"She just wants everyone to know she wants everyone to vote," said Victor's nephew, Mathieu Pierre-Louis, who translated her words from Creole. Her vote, she said through her nephew, is special. She said she loves Obama and will tell him so if she gets the chance.
As he was leaving the House chamber Tuesday after his speech, Obama raised the issue of voting delays with Rep. John Lewis, D-Ga., an icon from the civil rights era.
"Nobody should have to wait seven hours. You already fought that fight," the president told Lewis, who turns 73 next week.
A farmworker from Haiti, Victor was born in 1910. She arrived in the U.S. in 1989 and was naturalized in 2005. She first voted in the 2008 presidential election and cast her ballot for Obama.
A slew of states, including Victor's home state of Florida, implemented new voting restrictions in the two years after Obama's historic first election, in which black and Hispanic turnout reached record highs. The laws reduced early voting days, instituted rules requiring voters to show accepted forms of photo identification and curtailed some voter registration activities.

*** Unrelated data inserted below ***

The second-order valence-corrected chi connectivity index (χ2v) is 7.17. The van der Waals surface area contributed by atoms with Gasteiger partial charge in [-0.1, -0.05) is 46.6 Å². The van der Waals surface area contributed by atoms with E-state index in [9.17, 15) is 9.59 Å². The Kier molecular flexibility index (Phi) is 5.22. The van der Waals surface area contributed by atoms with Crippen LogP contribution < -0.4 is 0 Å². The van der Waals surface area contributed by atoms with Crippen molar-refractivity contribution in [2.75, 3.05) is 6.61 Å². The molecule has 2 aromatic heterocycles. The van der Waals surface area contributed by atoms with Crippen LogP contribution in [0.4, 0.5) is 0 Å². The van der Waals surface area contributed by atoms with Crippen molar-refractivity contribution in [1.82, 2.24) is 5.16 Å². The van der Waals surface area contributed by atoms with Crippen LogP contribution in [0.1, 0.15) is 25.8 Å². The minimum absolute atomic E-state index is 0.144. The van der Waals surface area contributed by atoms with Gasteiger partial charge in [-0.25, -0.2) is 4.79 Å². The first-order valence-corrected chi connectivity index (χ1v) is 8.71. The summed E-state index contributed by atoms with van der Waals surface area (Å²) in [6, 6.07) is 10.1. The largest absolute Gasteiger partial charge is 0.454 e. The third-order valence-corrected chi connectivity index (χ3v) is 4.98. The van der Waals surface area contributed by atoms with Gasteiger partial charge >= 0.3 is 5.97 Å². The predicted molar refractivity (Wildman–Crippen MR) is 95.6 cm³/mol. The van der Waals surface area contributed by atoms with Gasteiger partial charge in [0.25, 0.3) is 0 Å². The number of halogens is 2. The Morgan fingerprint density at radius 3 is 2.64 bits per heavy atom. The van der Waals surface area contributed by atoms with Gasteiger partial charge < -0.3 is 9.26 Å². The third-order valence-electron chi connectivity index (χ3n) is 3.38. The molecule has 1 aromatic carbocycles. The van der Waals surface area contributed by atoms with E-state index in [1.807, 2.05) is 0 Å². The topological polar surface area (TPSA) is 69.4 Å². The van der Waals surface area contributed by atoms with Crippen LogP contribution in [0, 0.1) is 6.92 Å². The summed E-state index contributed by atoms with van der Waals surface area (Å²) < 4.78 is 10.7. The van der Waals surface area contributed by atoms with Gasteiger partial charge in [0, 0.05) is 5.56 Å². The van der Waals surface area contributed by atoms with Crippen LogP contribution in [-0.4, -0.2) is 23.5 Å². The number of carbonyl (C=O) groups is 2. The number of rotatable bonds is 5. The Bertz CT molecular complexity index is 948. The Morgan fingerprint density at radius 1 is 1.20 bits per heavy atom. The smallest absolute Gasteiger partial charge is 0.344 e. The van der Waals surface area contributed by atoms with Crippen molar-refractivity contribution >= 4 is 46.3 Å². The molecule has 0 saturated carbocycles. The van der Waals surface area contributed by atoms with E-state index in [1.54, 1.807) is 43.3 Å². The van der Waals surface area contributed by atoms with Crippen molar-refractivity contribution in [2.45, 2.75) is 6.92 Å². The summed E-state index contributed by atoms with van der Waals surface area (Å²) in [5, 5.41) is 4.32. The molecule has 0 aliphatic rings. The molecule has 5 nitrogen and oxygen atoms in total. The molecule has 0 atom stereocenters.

Obama again enjoyed overwhelming support from minority voters in his victory over GOP rival Mitt Romney last year.
Judith Browne Dianis, co-director of the Advancement Project, a group that advocates for civil rights, said Victor's story underscores the need to fix the voting system to ensure, among other things, that it accommodates elderly voters.
"It's clear Ms. Victor's story is a story that shows the tenacity of a voter to overcome barriers," Dianis said. "Unfortunately there were dozens who didn't get to vote because of problems."